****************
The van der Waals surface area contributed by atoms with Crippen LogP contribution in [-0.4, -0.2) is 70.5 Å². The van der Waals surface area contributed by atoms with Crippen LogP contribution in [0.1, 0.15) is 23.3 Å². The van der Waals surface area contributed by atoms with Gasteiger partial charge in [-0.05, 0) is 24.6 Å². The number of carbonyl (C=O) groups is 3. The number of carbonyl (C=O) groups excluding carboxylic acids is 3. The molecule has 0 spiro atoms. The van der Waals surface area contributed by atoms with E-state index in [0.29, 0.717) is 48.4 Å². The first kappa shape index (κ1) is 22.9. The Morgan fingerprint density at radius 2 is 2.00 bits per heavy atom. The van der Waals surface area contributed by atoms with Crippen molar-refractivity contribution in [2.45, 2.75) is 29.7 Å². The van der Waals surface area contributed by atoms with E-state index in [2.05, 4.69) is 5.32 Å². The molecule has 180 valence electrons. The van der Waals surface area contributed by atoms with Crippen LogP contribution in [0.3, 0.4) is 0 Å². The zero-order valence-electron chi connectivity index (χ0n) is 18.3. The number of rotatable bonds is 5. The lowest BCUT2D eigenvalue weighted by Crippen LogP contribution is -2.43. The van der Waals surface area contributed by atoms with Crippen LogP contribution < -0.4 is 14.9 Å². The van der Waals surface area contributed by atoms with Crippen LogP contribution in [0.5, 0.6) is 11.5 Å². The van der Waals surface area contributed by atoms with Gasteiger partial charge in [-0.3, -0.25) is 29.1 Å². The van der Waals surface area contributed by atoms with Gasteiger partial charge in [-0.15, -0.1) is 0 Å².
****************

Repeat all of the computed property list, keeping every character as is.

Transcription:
The van der Waals surface area contributed by atoms with Crippen LogP contribution in [-0.4, -0.2) is 70.5 Å². The van der Waals surface area contributed by atoms with Crippen LogP contribution in [0.1, 0.15) is 23.3 Å². The van der Waals surface area contributed by atoms with Gasteiger partial charge in [-0.05, 0) is 24.6 Å². The number of carbonyl (C=O) groups is 3. The number of carbonyl (C=O) groups excluding carboxylic acids is 3. The molecule has 0 spiro atoms. The van der Waals surface area contributed by atoms with E-state index in [0.29, 0.717) is 48.4 Å². The first kappa shape index (κ1) is 22.9. The Morgan fingerprint density at radius 2 is 2.00 bits per heavy atom. The van der Waals surface area contributed by atoms with Crippen molar-refractivity contribution in [2.45, 2.75) is 29.7 Å². The van der Waals surface area contributed by atoms with E-state index in [2.05, 4.69) is 5.32 Å². The molecule has 180 valence electrons. The van der Waals surface area contributed by atoms with Crippen LogP contribution in [0.3, 0.4) is 0 Å². The zero-order valence-electron chi connectivity index (χ0n) is 18.3. The number of rotatable bonds is 5. The lowest BCUT2D eigenvalue weighted by Crippen LogP contribution is -2.43. The van der Waals surface area contributed by atoms with Crippen LogP contribution < -0.4 is 14.9 Å². The van der Waals surface area contributed by atoms with Crippen LogP contribution in [0.5, 0.6) is 11.5 Å². The van der Waals surface area contributed by atoms with Gasteiger partial charge in [-0.3, -0.25) is 29.1 Å². The van der Waals surface area contributed by atoms with Gasteiger partial charge in [-0.15, -0.1) is 0 Å².